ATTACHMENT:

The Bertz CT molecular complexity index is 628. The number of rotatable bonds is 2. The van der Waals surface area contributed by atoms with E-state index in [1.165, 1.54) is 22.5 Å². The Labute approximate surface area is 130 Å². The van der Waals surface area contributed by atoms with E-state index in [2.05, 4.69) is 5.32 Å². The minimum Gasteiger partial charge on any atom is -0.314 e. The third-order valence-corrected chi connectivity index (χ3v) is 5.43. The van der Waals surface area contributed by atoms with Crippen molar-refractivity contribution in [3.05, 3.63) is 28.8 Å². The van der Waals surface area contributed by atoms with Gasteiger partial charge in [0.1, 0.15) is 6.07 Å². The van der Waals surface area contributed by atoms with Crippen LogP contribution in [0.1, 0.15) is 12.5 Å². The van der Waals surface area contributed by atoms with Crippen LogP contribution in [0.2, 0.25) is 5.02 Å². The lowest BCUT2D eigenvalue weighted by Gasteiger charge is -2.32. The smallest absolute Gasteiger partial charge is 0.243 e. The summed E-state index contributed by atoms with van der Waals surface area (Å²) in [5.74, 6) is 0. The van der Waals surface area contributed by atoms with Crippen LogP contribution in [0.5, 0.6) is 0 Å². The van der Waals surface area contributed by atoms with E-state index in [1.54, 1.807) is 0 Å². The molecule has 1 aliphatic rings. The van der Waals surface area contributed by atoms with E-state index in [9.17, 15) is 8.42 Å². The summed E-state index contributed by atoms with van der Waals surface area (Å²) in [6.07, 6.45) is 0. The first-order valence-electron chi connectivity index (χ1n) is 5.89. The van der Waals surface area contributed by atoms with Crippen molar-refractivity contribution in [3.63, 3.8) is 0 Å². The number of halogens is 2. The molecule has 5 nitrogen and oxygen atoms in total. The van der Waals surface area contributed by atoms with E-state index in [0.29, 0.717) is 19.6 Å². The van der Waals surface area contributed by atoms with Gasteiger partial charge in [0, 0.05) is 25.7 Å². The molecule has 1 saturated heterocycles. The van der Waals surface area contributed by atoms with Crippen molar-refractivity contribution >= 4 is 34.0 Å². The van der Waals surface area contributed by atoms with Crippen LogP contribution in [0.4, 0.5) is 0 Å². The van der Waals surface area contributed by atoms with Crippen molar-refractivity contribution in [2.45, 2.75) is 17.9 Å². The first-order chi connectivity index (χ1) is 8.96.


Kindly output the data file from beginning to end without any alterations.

The Bertz CT molecular complexity index is 628. The number of rotatable bonds is 2. The van der Waals surface area contributed by atoms with E-state index in [1.165, 1.54) is 22.5 Å². The Labute approximate surface area is 130 Å². The van der Waals surface area contributed by atoms with E-state index in [2.05, 4.69) is 5.32 Å². The minimum Gasteiger partial charge on any atom is -0.314 e. The third-order valence-corrected chi connectivity index (χ3v) is 5.43. The van der Waals surface area contributed by atoms with Crippen molar-refractivity contribution in [3.05, 3.63) is 28.8 Å². The van der Waals surface area contributed by atoms with Gasteiger partial charge in [0.1, 0.15) is 6.07 Å². The van der Waals surface area contributed by atoms with Crippen LogP contribution in [0.1, 0.15) is 12.5 Å². The van der Waals surface area contributed by atoms with Crippen LogP contribution in [0.2, 0.25) is 5.02 Å². The lowest BCUT2D eigenvalue weighted by Gasteiger charge is -2.32. The smallest absolute Gasteiger partial charge is 0.243 e. The summed E-state index contributed by atoms with van der Waals surface area (Å²) in [5.74, 6) is 0. The van der Waals surface area contributed by atoms with Crippen LogP contribution in [0.5, 0.6) is 0 Å². The van der Waals surface area contributed by atoms with E-state index in [1.54, 1.807) is 0 Å². The molecule has 1 aliphatic rings. The van der Waals surface area contributed by atoms with E-state index in [9.17, 15) is 8.42 Å². The summed E-state index contributed by atoms with van der Waals surface area (Å²) in [6.07, 6.45) is 0. The first-order valence-electron chi connectivity index (χ1n) is 5.89. The van der Waals surface area contributed by atoms with Crippen molar-refractivity contribution in [3.63, 3.8) is 0 Å². The number of halogens is 2. The molecule has 5 nitrogen and oxygen atoms in total. The van der Waals surface area contributed by atoms with E-state index in [0.29, 0.717) is 19.6 Å². The van der Waals surface area contributed by atoms with Gasteiger partial charge in [0, 0.05) is 25.7 Å². The molecule has 1 saturated heterocycles. The van der Waals surface area contributed by atoms with Crippen molar-refractivity contribution >= 4 is 34.0 Å². The van der Waals surface area contributed by atoms with Crippen LogP contribution in [0.4, 0.5) is 0 Å². The van der Waals surface area contributed by atoms with Crippen molar-refractivity contribution in [2.45, 2.75) is 17.9 Å². The first-order chi connectivity index (χ1) is 8.96.